I appreciate the reporting, but I do not believe the media or the fans have any right to know any information that would lend itself to giving next weeks opponent a competitive advantage. Of course your going to use injury information against a player. Every player does from Middle School on up. Blount's running to his car...sounds like it's not the groin or the knee. He looked like he got knocked out on tv. I hope he is ok.
  • avatar

    He looked like the AT-ST tripping over the logs that the Ewoks had let loose!
  • avatar

    First let me say that I like Schiano and I like what he is doing with this team. But his statement regarding Blount’s condition appeared to intentionally open the door to conjecture. As HC he should know the condition of a player or the player is under evaluation and when it is known, he can make a definitive statement. To say that I don’t think we are all certain of what is wrong with Blount leaves one to fill in the blanks with either logical or illogical reasons and I’ve heard both since Sunday. I’m going to give him the benefit of the doubt and assume he did not mean to send a nefarious message. He is always somewhat nebulous with the media and I assume this was another instance of that. Otherwise, it was an unfortunate choice of words for the situation regardless of what it really is.
  • avatar

    Gamesmanship aside, hope Blount is ok and can suit up and play vs. Giants.
  • avatar

    Great article
  • avatar

    You are right Belichick...er...Schiano will keep injuries close to the vest...get used to it.
  • avatar

    Never liked belichek for his secretive ways , in all facets of the game and dealing with the media. But I see the advantage, and I am on board with schiano doing it. Makes sense, you don't want the opponent knowing which players have specific issues. Fans don't have the right to know, particularly if it jeopardizes the team and player. I guess it was more that I just don't like belichek because he's a patriot.
  • avatar

    I'm sure the coaching staff knows what is wrong with Blount, perhaps the media should consider how silly they look when they keep asking team officials about the status of a given player, when it appears the team isn't going to share that information. There is no rule that the team has to be honest with the media, or the fans. The team has to try and win games.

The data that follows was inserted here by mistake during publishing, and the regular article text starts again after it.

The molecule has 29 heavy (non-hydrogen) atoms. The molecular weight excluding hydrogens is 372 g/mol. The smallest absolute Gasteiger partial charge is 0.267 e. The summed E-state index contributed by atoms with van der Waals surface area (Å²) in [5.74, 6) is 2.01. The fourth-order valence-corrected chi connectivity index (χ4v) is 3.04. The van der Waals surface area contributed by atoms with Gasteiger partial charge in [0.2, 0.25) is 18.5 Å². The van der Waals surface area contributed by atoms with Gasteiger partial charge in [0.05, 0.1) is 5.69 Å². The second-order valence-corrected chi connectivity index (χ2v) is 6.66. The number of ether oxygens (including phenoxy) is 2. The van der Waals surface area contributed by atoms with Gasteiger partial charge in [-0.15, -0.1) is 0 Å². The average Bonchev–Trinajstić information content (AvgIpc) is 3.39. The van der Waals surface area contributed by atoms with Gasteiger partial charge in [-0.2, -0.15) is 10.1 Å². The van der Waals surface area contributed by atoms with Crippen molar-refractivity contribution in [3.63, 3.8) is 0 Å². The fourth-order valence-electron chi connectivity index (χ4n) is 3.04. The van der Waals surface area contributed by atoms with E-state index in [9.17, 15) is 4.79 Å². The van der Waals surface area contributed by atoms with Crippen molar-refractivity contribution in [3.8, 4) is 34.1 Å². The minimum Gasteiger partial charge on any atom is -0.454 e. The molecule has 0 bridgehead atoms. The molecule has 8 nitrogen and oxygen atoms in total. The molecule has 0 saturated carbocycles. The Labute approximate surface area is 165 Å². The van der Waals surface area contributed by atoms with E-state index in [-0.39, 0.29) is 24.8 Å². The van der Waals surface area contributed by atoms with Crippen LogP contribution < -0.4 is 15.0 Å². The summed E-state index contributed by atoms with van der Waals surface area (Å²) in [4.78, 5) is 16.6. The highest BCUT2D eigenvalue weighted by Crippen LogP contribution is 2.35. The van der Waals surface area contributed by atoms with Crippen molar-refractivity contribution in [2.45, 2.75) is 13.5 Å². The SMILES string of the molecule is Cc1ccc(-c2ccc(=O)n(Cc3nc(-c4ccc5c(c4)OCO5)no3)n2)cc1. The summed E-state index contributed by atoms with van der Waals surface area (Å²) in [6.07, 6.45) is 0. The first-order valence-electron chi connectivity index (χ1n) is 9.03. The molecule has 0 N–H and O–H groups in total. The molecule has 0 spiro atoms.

• avatar

    Watchman, I couldn't agree more. I think PR and the media is making a too big of deal out of this.
  • avatar

    Being honest with the media could very easily result in a player being more seriously injured in the next game. It may not be for a bounty, but you have to know teams will focus on any perceived weakness they can exploit.
  • avatar

    "If Blount had some sort of concussion type injury – as some have suggested – why would he clutch his leg?" Because after being knocked silly and trying to walk, his diminished mental capacity told him he couldn't walk. So HE thinks the leg is the problem. The reality is his brain hadn't shaken off the effects of the hit and he couldn't function. Watch closely, watch his entire body malfunction. If you have a leg problem, you can't walk - his body was shaking and when he goes down, he's lying there briefly to gather himself. If it were a stinger, you know immediately. I say he knew he got rocked and tried to tough it out, but couldn't without gathering himself first. This is not the first time this has happened to him on glancing blows to the head. PR is right though, Schiano just needs to say he has no comment at this time until more information is known. Don't lie to us and say you don't know, it's obvious he was hurt and everyone knew it. http://www.youtube.com/watch?v=VeOcDimskjw
  • avatar

    Thanks for the YouTube reference 1bucfanjeff. I think you're right on with your "diagnosis". Maybe you missed your calling...med school!! Good job. Go Bucs!